BUSH ERA: Finding Solace in the Australian Outback

There are many corrugated iron storage sheds scattered around the property, all with names. This one is called the Unabomber Shed and is half-way down the dirt track to the main road.

Australia is a vast island continent, the majority of its population clinging to the eastern seaboard from the thrusting tip of tropical Cape York Peninsula to the lush pudenda of Tasmania. And yet it’s the extensive hinterlands — the infamous “bush” — that defines us. Largely untamed, maybe untameable, the bush is not so much a vegetative as a psychological state. The term covers everything from gnarly gumtrees to treacherous undergrowth to the desolation of the desiccated mulga. Sometimes synonymous with “outback,” it’s the place from which dingoes take our babies, where a picnic at Hanging Rock makes schoolgirls disappear, where Skippy the Bush Kangaroo is constantly sniffing out someone lost. “What are you trying to say, Skip?” Skip’s very aware that it’s a jungle out there. Maybe a rainforest. Or a One Tree Plain.

Out where I live, five hours inland from Sydney, on the banks of the melancholic Lachlan River — a low-lying, muddy meander until it breaks its banks and spreads rich alluvial soil across the plain — it’s relatively tranquil. Is it comfortable? No, at least not always. Freezing in winter, on a moonless night it’s as black and icy as the Bardo. The summer heat leaches the air to the point where light no longer refracts colour and the sweltering paddocks and stock route and even the two-lane blacktop appear bleached. Infamous island of venomous beasties, a rifle is kept in the strongbox in case the snake wrangler arrives too late.

 This hay bale shed is the type of rustic structure Australia’s only Pritzker Prize architect, Glenn Murcutt uses for inspiration.

But is it comforting? Paradoxically, yes. But then this is the land of paradox, a so-called terra nullius that has in fact been occupied for at least 65,000 years. As my compatriot Don Watson so eloquently puts it in The Bush; Travels in the Heart of Australia (2014), “The bush is the twitter and tinkle of wrens and fantails and the sound of a truckload of calves on the way to oblivion. It has equal measures of what was there before Europeans came and what is there now. It is what we have done to the natural environment and what it has done to us. The world outside and the world within. Wilderness, home, and garden. Temple, nursery, and slaughterhouse.”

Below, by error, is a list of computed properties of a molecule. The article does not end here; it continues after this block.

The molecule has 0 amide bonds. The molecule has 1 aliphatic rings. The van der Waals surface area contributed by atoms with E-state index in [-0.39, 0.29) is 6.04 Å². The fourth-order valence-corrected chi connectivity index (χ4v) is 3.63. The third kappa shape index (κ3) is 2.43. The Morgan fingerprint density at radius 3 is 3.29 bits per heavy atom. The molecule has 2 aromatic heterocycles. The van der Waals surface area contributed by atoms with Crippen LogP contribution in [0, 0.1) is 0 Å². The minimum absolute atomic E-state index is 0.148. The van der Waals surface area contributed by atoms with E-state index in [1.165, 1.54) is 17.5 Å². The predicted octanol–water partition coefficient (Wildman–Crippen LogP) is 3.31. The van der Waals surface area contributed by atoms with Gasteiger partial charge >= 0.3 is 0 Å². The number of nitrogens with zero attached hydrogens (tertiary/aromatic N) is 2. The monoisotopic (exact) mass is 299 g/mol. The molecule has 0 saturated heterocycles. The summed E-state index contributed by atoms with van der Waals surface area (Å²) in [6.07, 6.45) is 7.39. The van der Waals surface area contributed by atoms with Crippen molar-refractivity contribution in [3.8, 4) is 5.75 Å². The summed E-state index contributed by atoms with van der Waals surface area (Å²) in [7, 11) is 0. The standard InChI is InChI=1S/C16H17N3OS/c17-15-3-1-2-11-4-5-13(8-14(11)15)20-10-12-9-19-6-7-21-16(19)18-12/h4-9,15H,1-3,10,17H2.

I wasn’t born in the bush, but I was born to it. My childhood seemed like a constant car trip in the Holden Kingswood going to visit one of my mother’s 17 siblings scattered along the Murray River that divides Victoria from New South Wales. One uncle was a shearer, another a fruit picker, another captained the paddle steamer at the local Pioneer Settlement tourist park. I remember clearly the joy of diving into a wheat silo full to the brim of grain, the freakishness of a frog plague so fierce it seemed to be raining reptiles, my parents driving across the dirt road of Nullarbor Plain from Adelaide to Perth, three days in their underwear. There weren’t enough Abba songs on the eight-track to get me through that.

 The stump and clapboard sheep pen is in High Federation style, a kind of antipodean Queen Anne idiom.

A large part of leaving Australia for Europe, aged 30, was sheer escapism, a desire for wider horizons, foreign climes, une vie de flâneur in some glorious northern Elsewhere. And yet removing myself physically was not the same as escaping psychologically. We carry our histories with us, like snails, on our backs — and our life trails lead inexorably back the way we came. After 20 years abroad, I moved “home” a few years ago. Volumes have been written about the tribulations of the expatriate; none have been scribed about the repatriate paradigm. It’s an induced state of statelessness, an eternal homelessness, sitting on a fence surrounded by grass that’s greener on both sides. Of course I first settled in Sydney, that bijoux city set in the glittering Pacific with its iconic Opera House and buffet of buff meat that is Bondi Beach. But about-face all this way to land in an ersatz European city, a place that despite its arrogant assertion of a superior “lifestyle” is tied by a psychological lifeline to the motherland? No, I would move to the source of Australia’s complex identity, rough it out with the rednecks we call bogans. None of that city slickness for me.

The Big House was built in 1865, the year notorious local bush ranger, Ben Hall was shot dead nearby.

From the screened-in veranda of the Big House, I look over grass lawns, iris and rose beds, walnuts and pomegranates, out to the “killing paddock” where cattle used to be slain for food. Whip-thin palm trees lurch over the homestead, built in 1865, the year local bushranger Ben Hall was shot dead. (Another paradox: in these parts the homicidal bushranger is considered a hero.) You can take the boy out of Australia, they say, but you can’t take Australia out of the boy. What’s bred in the bone comes out in the flesh. Perhaps that’s where the sense of pleasure, or comfort, derived from adversity arises. It’s formed early on, part of the national psyche. In any case, a very Australian trope. I could, of course, just turn on the air con — but that’d make for a far less compelling story.

Stephen Todd is the design editor of the Australian Financial Review. He lives on a farm in Droubalgie, Central West New South Wales, Australia.